The topic for day three of #BYOD4L is curating, and I thought I’d reflect on it through considering my sources, my stores, my outputs and finish with other potential channels.
I use RSS feeds a lot, and currently have almost 450 feeds organised into thirteen categories, with around half of those feeds being directly related to work. The categories include work, web development and coding, personal, environment, journals and trial. I use Feedly at the moment, although over the past couple of years I’ve tried quite a few readers. I used Google Reader, then moved to the Old Reader when Google shut their service down. Then I resurrected my old bloglines account, before finally moving to Feedly. So one of the important things for me about a reader is that it needs really good import and export facilities.
Twitter is another main source. I’m following nearly 1300 people on my @DuncanGreenhill account (in nine lists), plus a number who are on lists but not followed (as I explained in my day two reflection). My other account (@ourCommonOceans) has only been set up for about eight weeks and is following 135 people, many of whom were on the ‘Marine Issues’ list on my named account.
In Google+ I’ve circled around 1400 people in eighteen circles, and have a couple of other circles where I’m the only member. That seems strange, to circle yourself, but I have a ‘read later’ circle so that I can temporarily bookmark a post but keep it within the Google+ service.
In Facebook I’ve joined a number of groups concerned with marine conservation, including groups set up to help with identification. So what I have there is access to a group of very knowledgeable people that can identify organisms down to species level, which is an incredible learning opportunity for me (I live quite a distance from the sea so my ID skills are quite rusty).
My final source is email. I get some information from mailing lists, but I also get a lot of journal contents alerts through email.
I use Diigo for bookmarking, having migrated from delicious a couple of years ago. Although I did use the network features in Delicious, I tend not to use them in Diigo, but I couldn’t really give you a reason why. Perhaps because while bookmarks can be mobile, networks are much less so.
I use a wiki running on my PC to ‘store’ my notes and thoughts. There will be project documentation, course notes, notes I’ve made on reading particular papers, and many others. It’s an unusual approach, but one that works for me. It makes the process active – I have to physically collect and order my thoughts before I can enter them into the wiki. There is a time penalty to this, but I’ve found the advantages outweigh the benefits. In effect, it’s an external sum of knowledge, actively added to, searchable, and easily amended. I know some use blogs for the same purpose, but I prefer to have a more private space where I don’t want to worry about how it appears to others while I work through something.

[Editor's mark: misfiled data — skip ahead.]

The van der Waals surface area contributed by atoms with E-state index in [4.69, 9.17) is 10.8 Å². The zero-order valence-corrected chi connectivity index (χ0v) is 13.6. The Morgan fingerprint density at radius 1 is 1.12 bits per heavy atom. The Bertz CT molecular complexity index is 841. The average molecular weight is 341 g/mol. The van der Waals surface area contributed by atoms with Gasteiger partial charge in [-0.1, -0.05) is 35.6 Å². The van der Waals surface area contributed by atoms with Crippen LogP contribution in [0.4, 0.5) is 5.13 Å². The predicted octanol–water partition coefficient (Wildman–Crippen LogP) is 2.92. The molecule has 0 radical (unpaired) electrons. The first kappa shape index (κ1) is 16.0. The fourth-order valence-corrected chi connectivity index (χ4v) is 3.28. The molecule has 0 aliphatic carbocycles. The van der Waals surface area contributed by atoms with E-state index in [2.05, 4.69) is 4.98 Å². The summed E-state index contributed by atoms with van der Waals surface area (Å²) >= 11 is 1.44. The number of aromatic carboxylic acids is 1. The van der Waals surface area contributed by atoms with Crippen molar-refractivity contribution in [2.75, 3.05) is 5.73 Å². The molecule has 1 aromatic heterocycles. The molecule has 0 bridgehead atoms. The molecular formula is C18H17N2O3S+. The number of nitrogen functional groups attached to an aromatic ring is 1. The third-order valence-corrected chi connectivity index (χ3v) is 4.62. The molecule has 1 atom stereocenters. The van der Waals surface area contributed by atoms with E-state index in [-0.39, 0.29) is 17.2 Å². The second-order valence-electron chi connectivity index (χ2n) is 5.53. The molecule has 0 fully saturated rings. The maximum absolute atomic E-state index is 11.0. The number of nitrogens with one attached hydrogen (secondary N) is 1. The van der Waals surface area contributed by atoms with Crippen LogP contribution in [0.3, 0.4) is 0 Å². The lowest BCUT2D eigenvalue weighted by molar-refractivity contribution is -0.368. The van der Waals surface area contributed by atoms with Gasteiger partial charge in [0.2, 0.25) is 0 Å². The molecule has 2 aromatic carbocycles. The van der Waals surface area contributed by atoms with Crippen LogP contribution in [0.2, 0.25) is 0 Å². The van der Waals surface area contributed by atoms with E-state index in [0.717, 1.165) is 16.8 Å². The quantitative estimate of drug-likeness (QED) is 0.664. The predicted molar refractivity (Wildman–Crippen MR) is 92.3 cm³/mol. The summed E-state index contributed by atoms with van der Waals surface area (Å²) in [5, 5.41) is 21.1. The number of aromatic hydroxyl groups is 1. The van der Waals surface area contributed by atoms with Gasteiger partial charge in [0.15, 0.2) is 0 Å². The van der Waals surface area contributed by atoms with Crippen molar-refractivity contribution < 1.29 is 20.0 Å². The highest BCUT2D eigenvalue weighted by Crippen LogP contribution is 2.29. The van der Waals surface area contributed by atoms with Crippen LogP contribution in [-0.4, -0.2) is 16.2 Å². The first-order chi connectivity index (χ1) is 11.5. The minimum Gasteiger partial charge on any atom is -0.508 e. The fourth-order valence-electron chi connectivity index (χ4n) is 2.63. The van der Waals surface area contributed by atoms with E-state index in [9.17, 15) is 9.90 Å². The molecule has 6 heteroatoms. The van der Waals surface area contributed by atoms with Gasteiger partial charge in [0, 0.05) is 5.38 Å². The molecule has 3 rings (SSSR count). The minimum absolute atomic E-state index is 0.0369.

And of course I use the usual network/local folders for document storage, and for citation management I use an open source Java application JabRef.
My outputs are Twitter, Google+ and my two blogs. My named twitter account has over 600 followers and my marine account has 24. On Google+, I’m in the circles of 667 people. The blogs are relatively low traffic, although that’s improving. For this blog, I think that’s down to the frequency of posts, and for Our Common Oceans I think it’s down to only really becoming active with that blog over the last couple of months.
Other channels and final thoughts
I may consider more overtly curated outputs such as paper.li or scoop.it. Paper.li would need to be carefully used. I get quite a few paper.li notifications on Twitter and often they’re not focussed enough for me – there’s simply not enough signal to outweigh the noise. If I were to use it, I would have to take great care choosing and filtering my sources, and I’d probably steer away from a daily publication towards a weekly one. The aim would be to give decent content once a week, rather than a daily dose of (mostly) irrelevance. I’ve found that the scoop.its that I get via RSS feeds tend to be of a higher quality.
One thing that I’ve noticed from my posts over the past three days is that I categorise the bejebus out of everything – Twitter lists, Google circles, Feedly categories – mainly I think to create smaller contexts that I can switch between as and when I need to. It reminds my a lot of David Allen’s Getting Things Done, where the lists of next actions (to do list) is organised not by project but by context or location. And a final reflection for today – if information had calories, I think my health would be in serious trouble.